Dan Keppen, executive director of Family Farm Alliance in Klamath Falls and a member of the climate change group, said he's not a diehard proponent of the global greenhouse theory. But if the data bear out higher temperatures and less summer snowpack, "then your intuition tells you that means you need to capture more water for later use."
The problem is worsened, he added, by increased development in the West without providing much more water supply — thus taking more water from agriculture.
Enclosing irrigation ditches is often resisted by residents, who want open ditches for aesthetics. The ditches also provide drinking water (CORRECTION: "provide habitat") for more than 400 species, especially smaller ones such as snakes, frogs, muskrats and birds, said Keppen.
The climate-change group, a mix of university and agency scientists, business and environmental leaders, agriculture and forest leaders and others, continues the work of the 2004 Governor's Advisory Group on Global Warming.
That earlier task force, part of a regional approach to controlling greenhouse gases, found a decline in snowpack and an increase in annual precipitation and rising sea levels affecting the Central and Northern Oregon coast.
The group predicted temperature increases by as much as three to six degrees over the next 40 years, more summer drought, declining snowpack, rising sea levels and forests more vulnerable to insects, disease and fire. It also said lower elevation ski areas could be at risk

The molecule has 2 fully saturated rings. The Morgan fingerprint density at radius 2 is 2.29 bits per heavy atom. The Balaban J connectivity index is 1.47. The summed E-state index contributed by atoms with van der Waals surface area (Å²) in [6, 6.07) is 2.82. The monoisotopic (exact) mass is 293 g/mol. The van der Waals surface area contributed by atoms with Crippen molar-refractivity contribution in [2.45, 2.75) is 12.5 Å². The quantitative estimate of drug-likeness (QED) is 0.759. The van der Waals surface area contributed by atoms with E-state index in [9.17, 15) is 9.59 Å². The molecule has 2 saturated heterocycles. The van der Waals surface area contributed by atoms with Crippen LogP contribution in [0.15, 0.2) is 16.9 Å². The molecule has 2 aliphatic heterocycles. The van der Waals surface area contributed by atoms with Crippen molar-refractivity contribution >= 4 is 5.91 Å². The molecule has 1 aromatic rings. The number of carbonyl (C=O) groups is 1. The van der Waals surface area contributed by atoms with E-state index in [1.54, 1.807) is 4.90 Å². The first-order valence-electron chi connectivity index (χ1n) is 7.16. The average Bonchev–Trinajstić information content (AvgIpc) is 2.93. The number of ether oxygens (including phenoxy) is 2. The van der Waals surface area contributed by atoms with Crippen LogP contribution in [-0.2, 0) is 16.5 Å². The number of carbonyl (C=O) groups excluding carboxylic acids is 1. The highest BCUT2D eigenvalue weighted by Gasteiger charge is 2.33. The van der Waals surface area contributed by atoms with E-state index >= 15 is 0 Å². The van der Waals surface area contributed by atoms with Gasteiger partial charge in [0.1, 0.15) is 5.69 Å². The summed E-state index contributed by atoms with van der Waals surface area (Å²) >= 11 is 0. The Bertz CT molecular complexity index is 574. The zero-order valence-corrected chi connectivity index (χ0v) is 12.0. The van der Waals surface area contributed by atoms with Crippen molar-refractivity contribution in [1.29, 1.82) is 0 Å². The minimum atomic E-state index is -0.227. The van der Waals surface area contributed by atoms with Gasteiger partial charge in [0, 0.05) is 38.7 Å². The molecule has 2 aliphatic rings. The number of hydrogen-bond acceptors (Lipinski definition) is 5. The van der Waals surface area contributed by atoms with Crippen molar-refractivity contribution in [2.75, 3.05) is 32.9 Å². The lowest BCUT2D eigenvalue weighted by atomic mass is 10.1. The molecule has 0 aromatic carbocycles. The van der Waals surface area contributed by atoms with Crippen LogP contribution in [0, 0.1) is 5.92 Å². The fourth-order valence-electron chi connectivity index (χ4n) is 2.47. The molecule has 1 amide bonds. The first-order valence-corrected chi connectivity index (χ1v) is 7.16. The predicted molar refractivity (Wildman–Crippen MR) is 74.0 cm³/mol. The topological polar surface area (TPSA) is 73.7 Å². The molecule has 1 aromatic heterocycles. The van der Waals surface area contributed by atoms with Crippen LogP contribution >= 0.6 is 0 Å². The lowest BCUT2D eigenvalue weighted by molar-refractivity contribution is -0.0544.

The new task force has "a lot of good scientists," said Jones, who will give the governor and other leaders some reliable data on which to base planning and public pronouncements. Jones and Pendleton said there would be a lot more to report on climate trends and economic impacts after its first meeting, set for June 27 in Salem.
"No one wants to preach gloom and doom, but we need a group like this to talk about climate change," said Jones. "It's like acid rain, ozone depletion, leaded gas and DDT. There was no reaction — we didn't start dealing with it till there was compelling evidence."
The panel includes members from Oregon Business Association, the Climate Trust, Portland Metro, Portland Office for Sustainable Development, Institute for Natural Resources at Oregon State University, Oregon Department of Human Services, Associated Oregon Industries, Weyerhaeuser, Nike and Mount Hood Meadows Ski Area, among others.
"It is very important to the economic and physical health of our state that we understand and address problems associated with climate change," the governor, a Democrat, said in a news release. "We have taken strong measures on several fronts to combat this threat, but we need the benefit of advice from a single group in order to make the most of our efforts."
John Darling is a freelance writer living in Ashland. E-mail him at firstname.lastname@example.org.
Page Updated: Thursday May 07, 2009 09:14 AM Pacific